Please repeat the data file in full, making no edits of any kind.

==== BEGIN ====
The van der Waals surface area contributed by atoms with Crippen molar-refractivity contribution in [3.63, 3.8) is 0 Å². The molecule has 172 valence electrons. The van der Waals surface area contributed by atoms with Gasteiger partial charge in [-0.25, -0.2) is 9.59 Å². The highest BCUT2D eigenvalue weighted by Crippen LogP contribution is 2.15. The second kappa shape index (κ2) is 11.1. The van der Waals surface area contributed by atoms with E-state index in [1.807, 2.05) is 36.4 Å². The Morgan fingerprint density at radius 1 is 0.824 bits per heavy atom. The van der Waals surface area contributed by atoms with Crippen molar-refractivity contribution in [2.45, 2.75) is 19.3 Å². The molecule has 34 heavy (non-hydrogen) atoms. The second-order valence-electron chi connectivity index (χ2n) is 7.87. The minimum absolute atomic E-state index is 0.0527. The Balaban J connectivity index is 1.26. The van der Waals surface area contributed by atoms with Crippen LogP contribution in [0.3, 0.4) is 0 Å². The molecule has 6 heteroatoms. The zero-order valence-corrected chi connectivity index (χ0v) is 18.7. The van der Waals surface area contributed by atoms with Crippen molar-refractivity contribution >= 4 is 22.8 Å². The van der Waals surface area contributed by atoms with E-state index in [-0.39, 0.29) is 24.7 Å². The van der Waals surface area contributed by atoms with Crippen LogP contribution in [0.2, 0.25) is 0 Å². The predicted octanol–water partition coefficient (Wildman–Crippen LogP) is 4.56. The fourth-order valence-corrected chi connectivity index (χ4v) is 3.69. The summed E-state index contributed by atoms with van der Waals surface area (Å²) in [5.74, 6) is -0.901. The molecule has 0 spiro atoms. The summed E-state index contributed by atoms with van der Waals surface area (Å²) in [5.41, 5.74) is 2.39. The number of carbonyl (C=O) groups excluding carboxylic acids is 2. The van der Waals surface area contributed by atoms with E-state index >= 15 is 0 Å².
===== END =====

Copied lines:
The van der Waals surface area contributed by atoms with Crippen molar-refractivity contribution in [3.63, 3.8) is 0 Å². The molecule has 172 valence electrons. The van der Waals surface area contributed by atoms with Gasteiger partial charge in [-0.25, -0.2) is 9.59 Å². The highest BCUT2D eigenvalue weighted by Crippen LogP contribution is 2.15. The second kappa shape index (κ2) is 11.1. The van der Waals surface area contributed by atoms with E-state index in [1.807, 2.05) is 36.4 Å². The Morgan fingerprint density at radius 1 is 0.824 bits per heavy atom. The van der Waals surface area contributed by atoms with Crippen molar-refractivity contribution in [2.45, 2.75) is 19.3 Å². The molecule has 34 heavy (non-hydrogen) atoms. The second-order valence-electron chi connectivity index (χ2n) is 7.87. The minimum absolute atomic E-state index is 0.0527. The Balaban J connectivity index is 1.26. The van der Waals surface area contributed by atoms with Crippen LogP contribution in [0.3, 0.4) is 0 Å². The molecule has 6 heteroatoms. The zero-order valence-corrected chi connectivity index (χ0v) is 18.7. The van der Waals surface area contributed by atoms with Crippen molar-refractivity contribution >= 4 is 22.8 Å². The van der Waals surface area contributed by atoms with E-state index in [-0.39, 0.29) is 24.7 Å². The van der Waals surface area contributed by atoms with Crippen LogP contribution in [0.2, 0.25) is 0 Å². The predicted octanol–water partition coefficient (Wildman–Crippen LogP) is 4.56. The fourth-order valence-corrected chi connectivity index (χ4v) is 3.69. The summed E-state index contributed by atoms with van der Waals surface area (Å²) in [5.74, 6) is -0.901. The molecule has 0 spiro atoms. The summed E-state index contributed by atoms with van der Waals surface area (Å²) in [5.41, 5.74) is 2.39. The number of carbonyl (C=O) groups excluding carboxylic acids is 2. The van der Waals surface area contributed by atoms with E-state index >= 15 is 0 Å².